Keep the load in the car as light as possible. Offload all unnecessary stuff in order to reduce the kinetic energy needed to halt your car.

Bleed/flush your brake regularly. This helps to keep all the braking system, including the brake pads in perfect working condition.

Drive at a lower speed. This reduces the strain on the brake pads when braking. Try to use roads that will require frequent braking.

Rotate the tires every six months. It prevents the tires and the brakes wearing at a particular area. Hence prolonging the life span of a brake pad.

Indicators of Worn Down Brake Pads

Screeching Sound. This is the greatest indicator that the brake pad is worn out. Brake pads are fitted with a metallic shim indicator.

It is exposed and produces the screeching noise when the brake pad is worn down.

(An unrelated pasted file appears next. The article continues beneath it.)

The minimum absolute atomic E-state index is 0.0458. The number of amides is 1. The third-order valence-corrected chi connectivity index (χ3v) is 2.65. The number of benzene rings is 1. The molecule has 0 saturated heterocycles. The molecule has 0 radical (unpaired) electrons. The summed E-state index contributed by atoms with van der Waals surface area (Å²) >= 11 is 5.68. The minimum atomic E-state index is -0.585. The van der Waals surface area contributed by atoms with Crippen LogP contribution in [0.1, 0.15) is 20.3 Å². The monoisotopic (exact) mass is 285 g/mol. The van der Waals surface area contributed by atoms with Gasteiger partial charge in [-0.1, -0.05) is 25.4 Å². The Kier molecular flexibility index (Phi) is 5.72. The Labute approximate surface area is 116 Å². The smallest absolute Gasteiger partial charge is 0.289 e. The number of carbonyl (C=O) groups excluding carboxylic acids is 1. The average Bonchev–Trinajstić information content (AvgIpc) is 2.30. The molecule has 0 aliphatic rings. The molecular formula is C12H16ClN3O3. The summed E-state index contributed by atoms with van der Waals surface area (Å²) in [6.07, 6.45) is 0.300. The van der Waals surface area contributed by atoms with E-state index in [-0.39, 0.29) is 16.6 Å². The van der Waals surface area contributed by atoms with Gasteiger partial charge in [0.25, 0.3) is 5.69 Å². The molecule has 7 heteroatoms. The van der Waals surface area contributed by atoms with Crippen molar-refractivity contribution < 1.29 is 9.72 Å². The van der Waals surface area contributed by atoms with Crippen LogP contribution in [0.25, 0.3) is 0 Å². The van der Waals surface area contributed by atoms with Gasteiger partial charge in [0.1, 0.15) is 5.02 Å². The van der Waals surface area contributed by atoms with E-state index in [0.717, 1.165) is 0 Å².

You will hear this voice when your foot is off the brake pedal. The sound disappears once you step on the brake pedal.

Growling or Grinding. When the brake pads are worn down they produce a loud noise, like that of some metallic elements grinding against each other. The noise is produced when the caliper and the disc rub against each other. Consequently, they scratch the rotor, making the surface uneven.

Thickness. Inspect the thickness of brake pads regularly. This ensures that they are of the right thickness and maintain their effectiveness. a brake pad should not go below quarter an inch (3mm) in thickness.

Indicator lights. Modern vehicles are fitted with indicator lights that turn on when NAO brake pads